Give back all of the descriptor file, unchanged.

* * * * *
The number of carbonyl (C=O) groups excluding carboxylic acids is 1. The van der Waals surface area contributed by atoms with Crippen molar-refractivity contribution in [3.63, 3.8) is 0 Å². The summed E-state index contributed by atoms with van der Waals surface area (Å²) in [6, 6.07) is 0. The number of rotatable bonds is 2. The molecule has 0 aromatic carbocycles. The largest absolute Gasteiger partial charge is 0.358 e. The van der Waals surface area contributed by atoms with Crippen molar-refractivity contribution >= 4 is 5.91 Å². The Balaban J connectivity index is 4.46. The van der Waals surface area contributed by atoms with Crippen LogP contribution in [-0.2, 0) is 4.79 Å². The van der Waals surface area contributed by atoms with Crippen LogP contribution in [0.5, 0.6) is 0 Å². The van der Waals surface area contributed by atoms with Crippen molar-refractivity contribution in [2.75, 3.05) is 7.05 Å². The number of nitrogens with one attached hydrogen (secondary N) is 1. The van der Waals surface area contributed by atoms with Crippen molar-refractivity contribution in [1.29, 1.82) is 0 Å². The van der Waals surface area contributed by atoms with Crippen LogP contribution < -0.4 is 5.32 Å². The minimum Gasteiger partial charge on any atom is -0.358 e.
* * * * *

The number of carbonyl (C=O) groups excluding carboxylic acids is 1. The van der Waals surface area contributed by atoms with Crippen molar-refractivity contribution in [3.63, 3.8) is 0 Å². The summed E-state index contributed by atoms with van der Waals surface area (Å²) in [6, 6.07) is 0. The number of rotatable bonds is 2. The molecule has 0 aromatic carbocycles. The largest absolute Gasteiger partial charge is 0.358 e. The van der Waals surface area contributed by atoms with Crippen molar-refractivity contribution >= 4 is 5.91 Å². The Balaban J connectivity index is 4.46. The van der Waals surface area contributed by atoms with Crippen LogP contribution in [-0.2, 0) is 4.79 Å². The van der Waals surface area contributed by atoms with Crippen LogP contribution in [0.5, 0.6) is 0 Å². The van der Waals surface area contributed by atoms with Crippen molar-refractivity contribution in [2.75, 3.05) is 7.05 Å². The number of nitrogens with one attached hydrogen (secondary N) is 1. The van der Waals surface area contributed by atoms with Crippen molar-refractivity contribution in [1.29, 1.82) is 0 Å². The van der Waals surface area contributed by atoms with Crippen LogP contribution < -0.4 is 5.32 Å². The minimum Gasteiger partial charge on any atom is -0.358 e.